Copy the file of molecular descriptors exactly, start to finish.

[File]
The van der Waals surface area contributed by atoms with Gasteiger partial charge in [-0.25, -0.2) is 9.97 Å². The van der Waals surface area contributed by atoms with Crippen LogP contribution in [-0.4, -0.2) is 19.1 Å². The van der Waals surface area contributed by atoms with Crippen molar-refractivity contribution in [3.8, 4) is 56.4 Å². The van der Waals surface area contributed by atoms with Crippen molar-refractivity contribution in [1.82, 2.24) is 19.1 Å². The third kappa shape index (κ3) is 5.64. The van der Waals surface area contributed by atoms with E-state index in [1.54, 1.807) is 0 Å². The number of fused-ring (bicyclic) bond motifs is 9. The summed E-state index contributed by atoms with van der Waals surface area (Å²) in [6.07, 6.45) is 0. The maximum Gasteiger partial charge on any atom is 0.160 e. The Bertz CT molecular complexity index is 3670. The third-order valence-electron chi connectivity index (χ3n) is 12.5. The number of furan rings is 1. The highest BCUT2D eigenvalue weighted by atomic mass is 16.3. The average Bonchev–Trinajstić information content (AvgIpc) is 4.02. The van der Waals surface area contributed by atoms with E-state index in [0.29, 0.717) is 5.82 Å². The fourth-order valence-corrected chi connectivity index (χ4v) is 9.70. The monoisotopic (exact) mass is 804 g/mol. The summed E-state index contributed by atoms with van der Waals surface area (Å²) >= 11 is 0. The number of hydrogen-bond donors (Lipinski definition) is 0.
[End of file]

The van der Waals surface area contributed by atoms with Gasteiger partial charge in [-0.25, -0.2) is 9.97 Å². The van der Waals surface area contributed by atoms with Crippen LogP contribution in [-0.4, -0.2) is 19.1 Å². The van der Waals surface area contributed by atoms with Crippen molar-refractivity contribution in [3.8, 4) is 56.4 Å². The van der Waals surface area contributed by atoms with Crippen molar-refractivity contribution in [1.82, 2.24) is 19.1 Å². The third kappa shape index (κ3) is 5.64. The van der Waals surface area contributed by atoms with E-state index in [1.54, 1.807) is 0 Å². The number of fused-ring (bicyclic) bond motifs is 9. The summed E-state index contributed by atoms with van der Waals surface area (Å²) in [6.07, 6.45) is 0. The maximum Gasteiger partial charge on any atom is 0.160 e. The Bertz CT molecular complexity index is 3670. The third-order valence-electron chi connectivity index (χ3n) is 12.5. The number of furan rings is 1. The highest BCUT2D eigenvalue weighted by atomic mass is 16.3. The average Bonchev–Trinajstić information content (AvgIpc) is 4.02. The van der Waals surface area contributed by atoms with E-state index in [0.29, 0.717) is 5.82 Å². The fourth-order valence-corrected chi connectivity index (χ4v) is 9.70. The monoisotopic (exact) mass is 804 g/mol. The summed E-state index contributed by atoms with van der Waals surface area (Å²) >= 11 is 0. The number of hydrogen-bond donors (Lipinski definition) is 0.